Community Voices: Ritual

I am incredibly honored and pleased to present two readers' voices today as guest posts on Glow.

The first piece is by Juliet Spear Gardener. Juliet is the mother of Peregrine Elan, who died and was born at 39 weeks gestation in January, 2013. She lives in Northern California.

Each week, I keep an eye out for the right stone and slide it into my pocket.

Each week, we bring the stone, water, and flowers from our garden. Once, we brought an antler: old, fragile, gnawed. Once, a cutting from a plant that is a cutting from a plant that P.’s grandmother grew. Once, wildflower seeds—only one took root, an orange California poppy whose abundant blooms open for the day but are closed during evening visits. After weeks of checking my favorite nursery, they finally had blue lupines; that week, I remembered the shovel.

Each week, we walk down the stone path, the steep slope. Each week, I remember that first walk: me still wearing a black maternity dress, P. carrying the tiny casket he built, my hand on his back, our families trailing behind.

Each week, we water the plants. I pull out the rocks and recount their origins. I arrange the flowers and explain their names and attributes—jasmine wafting through our bedroom window, the summer joy of chewing sourgrass, wisteria’s delicate drips and Kool-Aid breath.

Some weeks I cry; some I listen to the Eucalyptus leaves. Some weeks I hold P. while he cries; some I wander nearby, restless. One week I pounded the earth. Some weeks I don't want to go. Twice I lay back and felt the sun and wind on my skin.

There are 32 stones there now, each from a place I wish he could have seen with me.


This second piece is by Tamara. She writes: I thought I knew what the future looked like. I didn't. Learning to live without my son is the hardest thing I've ever tried to do. My wife and I are putting one foot in front of the other after losing Ezra on August 6, 2013. I try to make sense of it at Queerly Trying.

My wife and I picked out our son's name before he was conceived, an initial each for our lost mothers. In a different reality, the reality we were supposed to have, where my son had his whole brain intact and we welcomed him joyfully in December, we would have had a naming ceremony. I was already planning it, this welcome to the world for the boy we wanted so much.

In August we sat instead in the geneticist's office signing a stack of papers authorizing the induction of labour at 22 weeks. In order to spare our baby a terrible death, I consented to each form, pausing when I got to the one allowing autopsy. Stillborn was printed neatly in the space for our son's name. Nameless. Stillborn OurLastName, the baby that wasn't.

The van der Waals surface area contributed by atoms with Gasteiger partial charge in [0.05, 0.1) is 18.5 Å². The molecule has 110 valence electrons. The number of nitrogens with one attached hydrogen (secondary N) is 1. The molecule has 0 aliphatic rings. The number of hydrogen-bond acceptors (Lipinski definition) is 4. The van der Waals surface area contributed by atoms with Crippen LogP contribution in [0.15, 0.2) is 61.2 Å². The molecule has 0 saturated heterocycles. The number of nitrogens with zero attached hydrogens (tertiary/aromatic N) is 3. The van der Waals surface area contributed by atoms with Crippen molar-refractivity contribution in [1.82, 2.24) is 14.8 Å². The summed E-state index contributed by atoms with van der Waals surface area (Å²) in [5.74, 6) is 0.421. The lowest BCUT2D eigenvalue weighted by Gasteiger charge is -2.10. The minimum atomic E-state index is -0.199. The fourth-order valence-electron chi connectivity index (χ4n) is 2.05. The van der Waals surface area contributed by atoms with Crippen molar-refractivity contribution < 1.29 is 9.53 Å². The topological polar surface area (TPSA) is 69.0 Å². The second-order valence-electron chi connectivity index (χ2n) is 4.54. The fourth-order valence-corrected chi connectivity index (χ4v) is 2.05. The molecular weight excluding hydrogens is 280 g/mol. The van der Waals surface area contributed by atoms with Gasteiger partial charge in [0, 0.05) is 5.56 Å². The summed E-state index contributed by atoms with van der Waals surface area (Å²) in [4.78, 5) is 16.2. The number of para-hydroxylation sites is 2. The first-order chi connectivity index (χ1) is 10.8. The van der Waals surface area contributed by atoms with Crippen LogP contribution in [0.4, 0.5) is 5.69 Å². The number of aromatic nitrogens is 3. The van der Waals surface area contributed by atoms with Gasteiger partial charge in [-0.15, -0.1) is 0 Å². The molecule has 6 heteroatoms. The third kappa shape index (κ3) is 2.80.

Under Jewish law, if a baby doesn't live for 30 days, there are no rituals performed. In my personal pick-and-choose brand of agnosticism, I had never thought much about this. I made Chanukah latkes and taught my students to play dreidel. I threw a feminist Seder every year. I didn't really believe in God, but I believed in community, in history. I had never considered what I believed about infant death. I didn't know, until I held my beautiful still son in my arms, how much I was going to need my Jewishness. He needed his name.

The hospital's one rabbi was on vacation. Every rabbi I contacted pointed to the law and said no. You don't even believe, said whispered voice in my head. I insisted. Finally, a friend reached a cousin who is married to a Jew who knew a rabbi who was willing to help. That good man got in his car and drove across town to bless the stillborn son of a couple he had never met.

The rabbi shook my wife's hand. He sat at my bedside and murmured condolences. He tenderly held my baby, wrapped in a blue blanket, and intoned the words given for healing, given in welcome. Welcome, little one.

I only understood snatches of the Hebrew. I caught "r’fuah shleimah"—complete recovery. And the most important part of all. Ezra ben Tamar. Ezra, son of Tamara. Named, in that drafty hospital room, before me and my wife and the God I'm never sure about. Named. He existed.

I can't explain the comfort that those prayers gave me. I won't try. What I know is that I wasn't ready to give my baby to the nurse until it was done. Ezra George, the son of Lauren and Tamara, named for his grandmothers Elizabeth and Gloria. Our son.


What rituals have you done for the one(s) you have lost, little or big? Who have you invited to be part of these rituals?